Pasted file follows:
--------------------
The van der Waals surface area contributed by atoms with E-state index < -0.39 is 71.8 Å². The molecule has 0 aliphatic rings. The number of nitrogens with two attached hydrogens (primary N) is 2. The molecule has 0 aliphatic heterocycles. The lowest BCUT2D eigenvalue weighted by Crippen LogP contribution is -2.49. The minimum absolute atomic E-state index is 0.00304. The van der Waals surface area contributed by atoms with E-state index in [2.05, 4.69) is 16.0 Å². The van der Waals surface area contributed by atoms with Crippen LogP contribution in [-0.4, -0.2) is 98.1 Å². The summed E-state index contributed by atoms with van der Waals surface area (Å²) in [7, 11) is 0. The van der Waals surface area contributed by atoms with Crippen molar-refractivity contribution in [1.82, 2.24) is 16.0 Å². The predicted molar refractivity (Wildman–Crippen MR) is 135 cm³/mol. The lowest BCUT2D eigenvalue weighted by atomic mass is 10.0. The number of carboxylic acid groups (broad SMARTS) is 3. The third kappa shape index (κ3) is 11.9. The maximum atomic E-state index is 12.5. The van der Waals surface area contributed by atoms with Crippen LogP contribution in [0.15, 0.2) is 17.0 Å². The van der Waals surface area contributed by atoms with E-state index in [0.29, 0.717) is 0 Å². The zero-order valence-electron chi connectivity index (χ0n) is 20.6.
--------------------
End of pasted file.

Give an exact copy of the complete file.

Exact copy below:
The van der Waals surface area contributed by atoms with E-state index < -0.39 is 71.8 Å². The molecule has 0 aliphatic rings. The number of nitrogens with two attached hydrogens (primary N) is 2. The molecule has 0 aliphatic heterocycles. The lowest BCUT2D eigenvalue weighted by Crippen LogP contribution is -2.49. The minimum absolute atomic E-state index is 0.00304. The van der Waals surface area contributed by atoms with E-state index in [2.05, 4.69) is 16.0 Å². The van der Waals surface area contributed by atoms with Crippen LogP contribution in [-0.4, -0.2) is 98.1 Å². The summed E-state index contributed by atoms with van der Waals surface area (Å²) in [7, 11) is 0. The van der Waals surface area contributed by atoms with Crippen molar-refractivity contribution in [1.82, 2.24) is 16.0 Å². The predicted molar refractivity (Wildman–Crippen MR) is 135 cm³/mol. The lowest BCUT2D eigenvalue weighted by atomic mass is 10.0. The number of carboxylic acid groups (broad SMARTS) is 3. The third kappa shape index (κ3) is 11.9. The maximum atomic E-state index is 12.5. The van der Waals surface area contributed by atoms with Crippen LogP contribution in [0.15, 0.2) is 17.0 Å². The van der Waals surface area contributed by atoms with E-state index in [0.29, 0.717) is 0 Å². The zero-order valence-electron chi connectivity index (χ0n) is 20.6.